Poland: Private TV station fined for coverage of protests
Poland's National Broadcasting Council has fined a private television channel, TVN, for its coverage of opposition demonstrations in Warsaw last year.
The council said the station's prominent coverage had "promoted illegal activities" and "encouraged behaviour that threatened security".
Opponents of Poland's right-wing government have said the council's decision amounted to censorship.
It fined the broadcaster 1.48m zloty (£311,000; $414,000).
The demonstrations in December 2016 were sparked by the plans of the governing party Law and Justice to limit the number of journalists and television stations allowed to cover parliamentary proceedings. The proposals were largely dropped.
The watchdog ruled that the coverage by TVN's 24-hour news channel broke the law because it showed opposition politicians encouraging people to join the protests.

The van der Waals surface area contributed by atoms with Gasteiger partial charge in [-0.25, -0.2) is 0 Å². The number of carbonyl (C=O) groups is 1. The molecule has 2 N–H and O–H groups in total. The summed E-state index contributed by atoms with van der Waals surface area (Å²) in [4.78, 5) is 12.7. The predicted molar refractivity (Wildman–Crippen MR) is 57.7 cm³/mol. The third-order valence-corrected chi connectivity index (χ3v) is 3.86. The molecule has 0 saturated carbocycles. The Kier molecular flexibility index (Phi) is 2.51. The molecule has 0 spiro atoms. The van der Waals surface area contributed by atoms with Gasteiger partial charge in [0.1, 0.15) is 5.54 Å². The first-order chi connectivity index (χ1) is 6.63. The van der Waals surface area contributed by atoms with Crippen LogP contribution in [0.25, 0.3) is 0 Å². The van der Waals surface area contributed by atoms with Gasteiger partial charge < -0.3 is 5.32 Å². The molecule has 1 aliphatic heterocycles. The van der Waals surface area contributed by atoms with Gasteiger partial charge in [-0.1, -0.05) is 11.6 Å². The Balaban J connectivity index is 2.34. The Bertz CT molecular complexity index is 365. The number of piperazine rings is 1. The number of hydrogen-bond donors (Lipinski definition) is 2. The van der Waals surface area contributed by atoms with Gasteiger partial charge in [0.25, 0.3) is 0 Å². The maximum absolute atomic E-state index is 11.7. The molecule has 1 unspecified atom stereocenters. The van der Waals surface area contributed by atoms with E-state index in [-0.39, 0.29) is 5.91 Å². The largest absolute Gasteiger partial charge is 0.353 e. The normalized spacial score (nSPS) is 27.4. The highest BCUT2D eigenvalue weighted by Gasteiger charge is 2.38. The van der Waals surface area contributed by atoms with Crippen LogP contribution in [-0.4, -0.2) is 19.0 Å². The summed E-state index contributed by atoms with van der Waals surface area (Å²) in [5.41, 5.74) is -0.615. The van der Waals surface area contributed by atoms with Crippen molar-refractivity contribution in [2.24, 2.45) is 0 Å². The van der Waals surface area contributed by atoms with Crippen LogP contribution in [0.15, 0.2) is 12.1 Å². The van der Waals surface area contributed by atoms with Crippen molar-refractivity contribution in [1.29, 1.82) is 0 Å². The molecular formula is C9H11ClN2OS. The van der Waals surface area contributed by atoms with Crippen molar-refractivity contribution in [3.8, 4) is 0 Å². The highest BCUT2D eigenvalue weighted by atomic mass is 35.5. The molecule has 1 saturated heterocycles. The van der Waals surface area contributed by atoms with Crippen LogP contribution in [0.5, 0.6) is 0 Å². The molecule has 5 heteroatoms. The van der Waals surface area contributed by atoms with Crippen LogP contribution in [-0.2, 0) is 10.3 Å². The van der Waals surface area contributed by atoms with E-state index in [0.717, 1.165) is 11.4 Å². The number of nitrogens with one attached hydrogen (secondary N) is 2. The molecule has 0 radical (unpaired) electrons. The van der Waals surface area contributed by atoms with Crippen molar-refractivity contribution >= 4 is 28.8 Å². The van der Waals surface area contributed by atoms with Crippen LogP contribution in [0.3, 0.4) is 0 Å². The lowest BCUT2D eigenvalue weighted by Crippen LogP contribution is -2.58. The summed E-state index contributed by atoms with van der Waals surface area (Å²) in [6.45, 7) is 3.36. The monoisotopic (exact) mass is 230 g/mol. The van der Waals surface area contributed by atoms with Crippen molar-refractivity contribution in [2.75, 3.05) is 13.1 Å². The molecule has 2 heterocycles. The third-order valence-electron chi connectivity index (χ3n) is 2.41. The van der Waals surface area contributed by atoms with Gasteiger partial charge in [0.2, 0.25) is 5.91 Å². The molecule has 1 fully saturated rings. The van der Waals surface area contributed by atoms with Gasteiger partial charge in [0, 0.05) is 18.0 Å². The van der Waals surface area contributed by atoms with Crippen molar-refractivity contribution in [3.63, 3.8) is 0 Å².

TVN is a US-owned broadcaster and is often critical of the right-wing government.
The channel said in a statement that it disagreed with the decision and would appeal against the regulator's decision.
A prominent mainstream political journalist in Poland told the BBC's Adam Easton, in Warsaw, that the ruling was "worrying".
The council's five board members were either appointed by the Law and Justice majority in parliament or by the president, himself a former member of Law and Justice.
Last week Prime Minister Beata Szydlo resigned, hours after surviving an opposition no-confidence motion.
Ms Szydlo has been replaced by her Finance Minister Mateusz Morawiecki.